[pas-uh-buhl, pah-suh-]


capable of being passed through, beyond, or over; fit to be traversed, penetrated, crossed, etc., as a road, forest, or stream.
adequate; acceptable: a passable knowledge of French.
capable of being circulated legally or having a valid currency, as a coin.
capable of being or liable to be ratified or enacted: passable legislation.

Nearby words

  1. pass up,
  2. pass with flying colors,
  3. pass-fail,
  4. pass-through,
  5. pass.,
  6. passably,
  7. passacaglia,
  8. passade,
  9. passado,
  10. passage

Origin of passable

1375–1425; late Middle English < Middle French; see pass, -able

Related formspass·a·ble·ness, nounun·pass·a·ble, adjective

Can be confusedpassable passible Unabridged Based on the Random House Unabridged Dictionary, © Random House, Inc. 2019

Examples from the Web for passable

British Dictionary definitions for passable



adequate, fair, or acceptablea passable speech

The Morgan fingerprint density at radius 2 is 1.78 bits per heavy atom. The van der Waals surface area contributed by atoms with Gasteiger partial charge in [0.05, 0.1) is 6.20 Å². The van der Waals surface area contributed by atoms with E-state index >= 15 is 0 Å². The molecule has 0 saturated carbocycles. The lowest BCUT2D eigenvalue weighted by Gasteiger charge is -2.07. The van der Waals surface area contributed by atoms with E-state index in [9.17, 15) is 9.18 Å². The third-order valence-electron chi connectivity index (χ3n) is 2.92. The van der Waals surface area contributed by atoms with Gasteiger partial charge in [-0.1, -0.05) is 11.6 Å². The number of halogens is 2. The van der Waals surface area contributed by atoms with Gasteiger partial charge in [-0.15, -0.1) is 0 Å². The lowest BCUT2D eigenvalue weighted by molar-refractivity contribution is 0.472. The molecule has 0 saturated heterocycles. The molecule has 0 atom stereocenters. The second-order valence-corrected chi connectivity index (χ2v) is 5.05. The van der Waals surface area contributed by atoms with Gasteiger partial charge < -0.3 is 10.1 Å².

(of an obstacle) capable of being passed or crossed
(of currency) valid for general circulation
(of a proposed law) able to be ratified or enacted
Derived Formspassableness, noun

Collins English Dictionary - Complete & Unabridged 2012 Digital Edition © William Collins Sons & Co. Ltd. 1979, 1986 © HarperCollins Publishers 1998, 2000, 2003, 2005, 2006, 2007, 2009, 2012

Word Origin and History for passable



early 15c., "that may be crossed," from pass (v.) + -able, or from Old French passable "fordable, affording passage" (14c.). Sense of "tolerable" is first attested late 15c. Related: Passably.

Online Etymology Dictionary, © 2010 Douglas Harper